PLASTERING SERVICES WANDSWORTH

Wandsworth Plastering - Domestic - And - Commercial

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Supersmooth Walls And Mirror Finish Halls in Wandsworth

Professional Plastering By Dedicated Teams .

Wandsworth Plastering For Beautiful Homes

Contracts Can Be Undertaken On Behalf Of Builders Or Home Improvement Companies Or For Commercial Or Domestic Customers

We Can Work To Your Own Specification Or Complete The Job Using Our Plastering Skills

Phone Plastering Services Wandsworth Free On 0800 8818103

Plastering Services Wandsworth also undertake exterior rendering and pointing

For Beautiful Homes In Wandsworth

Contract Fitting Designer Coving and Specialised Plaster Work

New Ideas for Conservatories Kitchens and Utility rooms

Specialised Plastering Services for Retail Premises Pubs and Clubs

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PLASTERING SERVICES WANDSWORTH Acknowledge Wikipedia for the following iWandsworth Town is an exclusive town on the south bank of the River Thames in south-west London. It is at the centre of the London Borough of Wandsworth, made up of Balham, Battersea, Clapham Junction, Earlsfield, Nine Elms, Putney, Roehampton, Southfields, and Tooting. Wandsworth takes its name from the River Wandle, which enters the Thames at Wandsworth. Many people say they live in Wandsworth, but are referring to the borough rather than the town. Wandsworth town is a relatively small, roughly triangular-shaped stretch of land, running down to the Thames. Wandsworth appears in Domesday Book of 1086 as Wandesorde and Wendelesorde. It was held partly by William, son of Ansculf and partly by St Wandrille's Abbey. Its domesday assets were: 12 hides. It had 5½ ploughs, 22 acres of meadow. It rendered £9.[1] Contents [show] * 1 Description * 2 Areas in Wandsworth o 2.1 The River Front o 2.2 Wandsworth Common o 2.3 St John's Hill o 2.4 The Tonsleys/Old York Road o 2.5 East Hill o 2.6 Wandsworth High Street * 3 Trivia * 4 Famous residents * 5 Nearest places * 6 Local Attractions * 7 Transport * 8 See also * 9 References * 10 External links [edit] Description Wandsworth, like its neighbour Battersea, is a town of extremes (a fact highlighted in the film Love Actually) containing some light industry and warehouse sites, rapidly being surrounded by luxury riverside housing. The last twenty years has seen Wandsworth join the ranks of the most expensive and desirable London towns. In February 2007 the Evening Standard placed Wandsworth as a borough with the third most million-pound property sales in the capital, behind Kensington/Chelsea and Westminster. Many of these sales are due to Wandsworth's (The Town) rapid riverside development, catering for the Chelsea overspill. Since at least the early 16th century, Wandsworth has offered accommodation to consecutive waves of immigration; from Protestant Dutch metalworkers fleeing persecution in the 1590s, to recent Eastern European members of the European Union.[2] An influx of French Huguenot refugees in the early 17th century is remembered in many local street names. There is a band of small and expensive terraced housing (known as The Tonsleys) behind Old York Road — the former centre of old Wandsworth — rising to an area of grander, terraced, semi-detached and detached housing along the roads bounded by West Side Wandsworth Common, Earlsfield Road and East Hill. In contrast, at the base of East Hill is a collection of high-rise council blocks. According to an article in The Guardian in 2004: Wandsworth has a greater proportion of people whose lifestyle, views and trends shape the zeitgeist more than anywhere else in the UK. Wandsworth, in other words, is groovier than everywhere else in Britain. According to the Evening Standard"Wandsworth is the hotspot" for those people in London earning over £100,000.nformation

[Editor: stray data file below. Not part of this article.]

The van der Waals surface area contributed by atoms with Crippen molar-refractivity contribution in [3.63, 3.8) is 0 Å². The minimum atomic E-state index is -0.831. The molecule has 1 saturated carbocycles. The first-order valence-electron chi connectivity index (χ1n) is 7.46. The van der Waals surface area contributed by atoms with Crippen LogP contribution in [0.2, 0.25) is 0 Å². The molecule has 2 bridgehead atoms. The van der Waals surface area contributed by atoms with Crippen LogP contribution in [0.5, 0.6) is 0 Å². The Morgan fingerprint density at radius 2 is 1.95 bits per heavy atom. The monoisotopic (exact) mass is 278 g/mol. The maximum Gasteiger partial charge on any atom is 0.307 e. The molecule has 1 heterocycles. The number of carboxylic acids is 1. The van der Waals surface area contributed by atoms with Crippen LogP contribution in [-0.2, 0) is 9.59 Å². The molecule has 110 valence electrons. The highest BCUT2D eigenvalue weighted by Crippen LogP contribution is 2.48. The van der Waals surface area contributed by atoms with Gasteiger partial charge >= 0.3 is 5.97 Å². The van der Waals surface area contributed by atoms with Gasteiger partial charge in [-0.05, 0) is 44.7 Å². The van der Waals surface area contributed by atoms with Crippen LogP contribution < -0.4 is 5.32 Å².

Plasterwork is one of the most ancient of building techniques. Evidence shows that the dwellings of primitive man were erected in a simple fashion with sticks and plastered with mud. The pyramids in Egypt contain plasterwork executed at least four thousand years ago, probably much earlier, and yet hard and durable, at the present time. From recent discoveries it has been ascertained that the tools of the plasterer of that time were practically identical in design, shape and purpose with those used today. For their finest work, the Egyptians used a plaster made from calcined gypsum just like plaster of Paris of the present time, and their methods of plastering on reeds resemble in every way our lath, plaster, float and set work. Hair was introduced to strengthen the material, and the whole finished somewhat under an inch thick.

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